They are a novel twist to an age-old basic design idea – and they look absolutely fantastic. Floating beds are an eye-catching focal point in any bedroom. Most often associated with modern interior design, they can be a fresh addition to your home, no matter what your style.
These beds are a design innovation on the classic platform-type bed, most often with added underlighting. The idea is to make it seem as if the bed is floating.
But it isn’t just a ‘cool’ furniture item for the bedroom! It is also a bed that can make your room appear more spacious since it doesn’t have the standard four legs at the corners or a solid block of drawers under it. Installing LED strip lighting also adds to making the room look less cramped (and makes your DIY bed even cooler). :)
- Its unique design gives the impression the bed floats above the ground, giving the entire room an airy feel.
- Can be paired with different Nexera queen-size headboards to create a complete bed set. (sold separately)
- Fits a standard Queen size mattress. No box spring is required. 500 pounds weight capacity.
Want to know more about this awesome floating bed? Keep reading for the step-by-step tutorial!
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- 7 x 2400mm Scaffold Board
- 1 x 1800mm Scaffold Board
- 69x18mm Whitewood Timber (for the slats)
- Wire Rope
- 8 x Eye Bolts
- 9 x Turnbuckles
- Lots of Wire Rope Grips and Thimbles
- Electrical Tape
- 8 x M10 30mm Bolts
- 10 x M10 100mm Bolts/Nuts
- 4 x M10 130mm Bolts/Nuts
- Wood Screws
- Wood Glue
- Saws (table/mitre/circular/jigsaw/hand)
- Router (with various bits)
- Drill (with various bits and holesaw cutters)
- Wire Rope Cutters and Pliers
- Socket Set/Spanners
- Measuring Tapes
- Spirit Level
Design: I started with this idea of creating a bed that appeared to float from certain angles. After sometime sketching out different concepts on how this could be achieved, I moved into CAD to detail the design. From this CAD model I then created a series of drawing for each component that I would produce from the scaffolding boards. The dimension of standard scaff boards were kept in mind and used to constrain the dimensions of parts.
The arms are pin jointed rather than fixed to reduce the stresses in that area of the design. Using a pin joint means they are essentially free to rotate and so are free of moment stresses when you load the end of the arms, now the joint mainly has to deal with compression loading. To prevent the arms from rotating, cable is rigged between the opposite arms which goes into tension when the arms are loaded. And with just 4mm cable having a min breaking load of ~1000kg the structure should remain solid. Think of a boom/tower crane – same principles. If fixed at the base the arms would want to bend!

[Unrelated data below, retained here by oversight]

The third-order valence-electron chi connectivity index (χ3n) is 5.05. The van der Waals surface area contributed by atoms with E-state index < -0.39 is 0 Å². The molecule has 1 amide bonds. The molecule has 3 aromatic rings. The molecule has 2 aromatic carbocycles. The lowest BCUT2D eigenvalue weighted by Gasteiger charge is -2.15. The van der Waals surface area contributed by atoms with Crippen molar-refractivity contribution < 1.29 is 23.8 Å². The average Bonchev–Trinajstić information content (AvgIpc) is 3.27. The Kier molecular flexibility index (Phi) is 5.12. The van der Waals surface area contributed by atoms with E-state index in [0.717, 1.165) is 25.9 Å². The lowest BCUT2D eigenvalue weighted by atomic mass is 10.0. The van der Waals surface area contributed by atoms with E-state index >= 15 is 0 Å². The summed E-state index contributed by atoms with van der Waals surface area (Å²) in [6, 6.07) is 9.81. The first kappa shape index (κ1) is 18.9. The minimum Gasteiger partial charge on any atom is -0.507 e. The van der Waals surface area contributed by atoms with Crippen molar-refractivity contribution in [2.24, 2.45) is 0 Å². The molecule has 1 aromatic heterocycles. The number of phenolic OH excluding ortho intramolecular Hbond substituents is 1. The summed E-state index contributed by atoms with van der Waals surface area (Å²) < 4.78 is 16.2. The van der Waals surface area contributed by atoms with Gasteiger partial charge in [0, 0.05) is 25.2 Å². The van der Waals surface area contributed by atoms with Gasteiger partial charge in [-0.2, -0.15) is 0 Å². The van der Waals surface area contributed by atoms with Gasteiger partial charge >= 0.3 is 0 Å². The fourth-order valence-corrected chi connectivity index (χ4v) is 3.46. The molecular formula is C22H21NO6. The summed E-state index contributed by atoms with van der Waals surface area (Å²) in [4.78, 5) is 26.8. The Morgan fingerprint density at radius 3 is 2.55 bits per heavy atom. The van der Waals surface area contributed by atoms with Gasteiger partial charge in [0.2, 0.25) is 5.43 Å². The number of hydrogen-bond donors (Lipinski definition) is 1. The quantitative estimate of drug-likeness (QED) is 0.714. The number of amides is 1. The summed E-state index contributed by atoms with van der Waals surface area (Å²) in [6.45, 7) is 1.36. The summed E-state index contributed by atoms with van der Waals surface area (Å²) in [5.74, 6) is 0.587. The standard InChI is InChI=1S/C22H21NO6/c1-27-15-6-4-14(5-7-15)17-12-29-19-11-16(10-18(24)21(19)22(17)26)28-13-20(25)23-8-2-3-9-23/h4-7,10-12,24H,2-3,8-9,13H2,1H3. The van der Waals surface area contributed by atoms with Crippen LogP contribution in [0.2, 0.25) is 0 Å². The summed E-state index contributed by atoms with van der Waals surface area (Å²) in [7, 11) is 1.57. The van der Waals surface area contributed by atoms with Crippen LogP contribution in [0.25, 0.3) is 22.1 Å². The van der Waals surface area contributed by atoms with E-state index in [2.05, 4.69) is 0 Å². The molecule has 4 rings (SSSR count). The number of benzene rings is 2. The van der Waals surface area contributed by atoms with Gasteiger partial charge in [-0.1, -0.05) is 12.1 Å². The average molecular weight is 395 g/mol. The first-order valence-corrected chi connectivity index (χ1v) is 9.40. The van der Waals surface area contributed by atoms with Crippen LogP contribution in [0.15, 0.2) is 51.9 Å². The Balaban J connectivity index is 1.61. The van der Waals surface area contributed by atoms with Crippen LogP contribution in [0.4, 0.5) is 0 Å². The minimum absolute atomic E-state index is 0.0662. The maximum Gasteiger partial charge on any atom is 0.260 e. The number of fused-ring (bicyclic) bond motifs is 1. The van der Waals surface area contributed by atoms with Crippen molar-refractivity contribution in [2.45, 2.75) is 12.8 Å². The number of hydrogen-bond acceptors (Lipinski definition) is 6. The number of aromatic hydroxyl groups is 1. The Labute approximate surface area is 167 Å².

The CAD design is almost the same as what I ended up building but as you can expect there were minor changes that needed to be made along the way.. I’ve not had time to update the CAD model, but if you choose to use my drawings they’ll be a good start.
Shown is one of the drawings I created, the rest can be downloaded in pdf. format here:
With the design sorted, it was time to start building! I’ve given a summary of the steps I took and the photos should help, but essential you just need to create the parts specified in the drawings.
Prep: The bed will be made from 8 scaffolding planks (7 – 2400mm and 1 – 1800mm long). You can regularly pick them up cheap from reclamation/wood recycling yards, which helps keep the costs down.
I started by prepping the scaffolding boards; removing the metalwork from the ends and giving them a bit of a tidy up.
To make them easier to work with, I next cut them down to the lengths of the individual components. You can see from the included image how the 8 planks split out into the parts.
Base: The base consists of 5 parts that you need to cut out; 2x base plates, 2x base supports and the spine.
Mark out the part using the dimensions from the drawing
For the recess across the width of the part, I first used a mitre saw with the depth stop engaged (set slightly short of the required depth) and made several cuts to remove the majority of the material. I then used a router to finish up the cut to the correct depth.
For the other recess cut I had to use the router for the full cut. This meant having to do multiple passes, each taking off slightly more material. The corners were squared off with a chisel.
I then used a jigsaw to round the ends of the 1st base plate. And then used a router with a profiling bit to copy it on the 2nd one.
Holes for the eye bolts were then drilled with the underside recessed to allow the nut to sit sub-flush.
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